According to Klopp, gegenpressing is the best playmaker there is. And he has good reason: Pressing has led to many goals for BVB, a perfect example of which being Robert Lewandowski's opener against Real Madrid at the Signal-Iduna Park last October.


Without the ball, there is not much that distinguishes Klopp's gegenpressing from the system Pep Guardiola used at Barcelona, especially in his first season. But what distinguishes Klopp is how his team plays once they've won back the ball. BVB's system is to always look for the opportunity to counterattack, playing the ball forward immediately and sprinting into open space as opponents shift from attack to defense.

In its most pure manifestation, which was best executed in 2010-11, gegenpressing utterly overwhelmed Bundesliga opponents. But it took some adjustment for BVB to become the power in the Champions League that they were in 2012-13.

In the 2010-11 Europa League and the 2011-12 Champions League, Dortmund were eliminated in the group stage. They were found naive and inexperienced, but a certain degree of their shortcomings could be attributed to their playing at an unsustainable and absolutely breakneck pace.

As criticized as Barcelona have been for lacking a "Plan B," their tiki-taka style is more versatile than the original manifestation of gegenpressing: It serves the purpose of creating attacking play, and when Barca are ahead, it can be used as a defensive measure to keep the ball away from opponents. Klopp's system was purely one-dimensional, and the risk of all-out attack was that BVB wore little time off the clock when in possession. On an off day for their finishing, Dortmund were vulnerable.

Even when BVB did manage to finish, they were sometimes found lacking. After going 2-0 ahead of Marseille at home in their 2011-12 Champions League group stage finale, they managed to lose 3-2. In that match, Dortmund's outfielders covered an incredible 122.9 kilometers. For perspective, that's 12.3 kilometers per player (including even the center-backs), or 43 percent more than the 8.6 kilometers Lionel Messi covered in Barcelona's Champions League opener against Ajax last week, recorded by UEFA.


Mike Hewitt/Getty Images
Dortmund were unable to cope with the added burden of Champions League games while playing at such a high intensity, and their pace didn't even help. They entered the midseason break behind Bayern in the league table and already knocked out of the Champions League. Something needed to change.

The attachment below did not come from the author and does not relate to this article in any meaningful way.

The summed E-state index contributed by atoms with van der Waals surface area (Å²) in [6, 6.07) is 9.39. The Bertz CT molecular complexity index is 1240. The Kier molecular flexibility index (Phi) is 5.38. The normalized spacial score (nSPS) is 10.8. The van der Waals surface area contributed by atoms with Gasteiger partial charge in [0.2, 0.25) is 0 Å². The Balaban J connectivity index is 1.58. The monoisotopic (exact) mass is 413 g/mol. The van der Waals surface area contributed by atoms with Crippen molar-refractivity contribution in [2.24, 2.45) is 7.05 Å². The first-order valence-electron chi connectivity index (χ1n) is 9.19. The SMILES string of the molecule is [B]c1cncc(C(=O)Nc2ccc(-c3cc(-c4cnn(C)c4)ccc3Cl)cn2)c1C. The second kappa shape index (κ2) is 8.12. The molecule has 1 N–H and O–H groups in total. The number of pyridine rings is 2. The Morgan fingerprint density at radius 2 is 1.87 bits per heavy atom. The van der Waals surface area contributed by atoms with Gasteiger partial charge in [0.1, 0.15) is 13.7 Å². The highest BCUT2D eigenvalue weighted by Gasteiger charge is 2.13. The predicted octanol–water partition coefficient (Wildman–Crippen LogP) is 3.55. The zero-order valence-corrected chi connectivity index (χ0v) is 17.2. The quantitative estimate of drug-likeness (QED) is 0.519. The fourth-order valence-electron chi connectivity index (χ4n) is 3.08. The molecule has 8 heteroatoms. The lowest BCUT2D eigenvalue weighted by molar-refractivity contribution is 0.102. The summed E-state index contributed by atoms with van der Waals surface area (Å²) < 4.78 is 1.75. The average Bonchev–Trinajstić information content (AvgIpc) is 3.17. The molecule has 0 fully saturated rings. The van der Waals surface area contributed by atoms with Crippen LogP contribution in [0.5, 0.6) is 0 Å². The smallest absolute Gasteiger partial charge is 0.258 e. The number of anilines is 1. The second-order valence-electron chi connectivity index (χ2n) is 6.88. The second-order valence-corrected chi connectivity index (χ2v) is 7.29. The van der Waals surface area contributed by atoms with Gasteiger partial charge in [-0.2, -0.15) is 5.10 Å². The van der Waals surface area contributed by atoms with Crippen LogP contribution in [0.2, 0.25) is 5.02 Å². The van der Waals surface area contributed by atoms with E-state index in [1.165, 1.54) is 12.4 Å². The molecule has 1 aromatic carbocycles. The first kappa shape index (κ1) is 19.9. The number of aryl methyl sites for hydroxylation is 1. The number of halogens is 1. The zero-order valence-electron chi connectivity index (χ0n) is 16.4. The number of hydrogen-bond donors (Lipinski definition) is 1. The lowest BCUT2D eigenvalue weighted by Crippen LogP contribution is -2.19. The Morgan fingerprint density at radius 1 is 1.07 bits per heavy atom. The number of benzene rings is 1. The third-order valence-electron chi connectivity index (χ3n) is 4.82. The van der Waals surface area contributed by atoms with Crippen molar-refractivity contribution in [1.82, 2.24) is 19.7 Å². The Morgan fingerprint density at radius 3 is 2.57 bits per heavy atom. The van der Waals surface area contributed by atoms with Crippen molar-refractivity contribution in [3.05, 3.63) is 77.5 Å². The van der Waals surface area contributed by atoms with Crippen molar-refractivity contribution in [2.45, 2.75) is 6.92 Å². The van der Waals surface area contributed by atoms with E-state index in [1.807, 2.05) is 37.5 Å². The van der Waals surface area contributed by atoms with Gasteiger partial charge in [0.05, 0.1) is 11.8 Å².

Klopp has since adapted his team's style to include more finesse. Dortmund now cover less ground and, in domestic play, try to take a commanding lead early before taking a foot off the pedal and using more of a containment method. For example, when BVB beat Hamburg 6-2 earlier in September, their outfielders collectively covered a modest and manageable 112.0 kilometers, according to the official Bundesliga website. With the game decided long before full time, there was no need to go all out, and Dortmund's stars conserved their energy.

Even with their new-found willingness to tone down their attack, Klopp's game plan is somewhat one-dimensional.

Dortmund struggle to defend in a classical sense, deep in their own half. And for all their abundant ball-playing class in midfield, they aren't the best at simply maintaining possession and passing the ball around the middle third or playing a containment style of football—it is perhaps this above all which tactically made the difference between Bayern's treble-winning 2012-13 and BVB finishing without a trophy last season.

Klopp's system at Dortmund is not perfect; even with recent adjustments, it remains rather one-dimensional. But at 46, he is a very young coach who has done incredibly well in his limited years. He is the creator of a new tactical movement that has been emulated by some of Europe's strongest clubs, and those tactics have transformed BVB from a relegation-battling side to one of the world's elite clubs.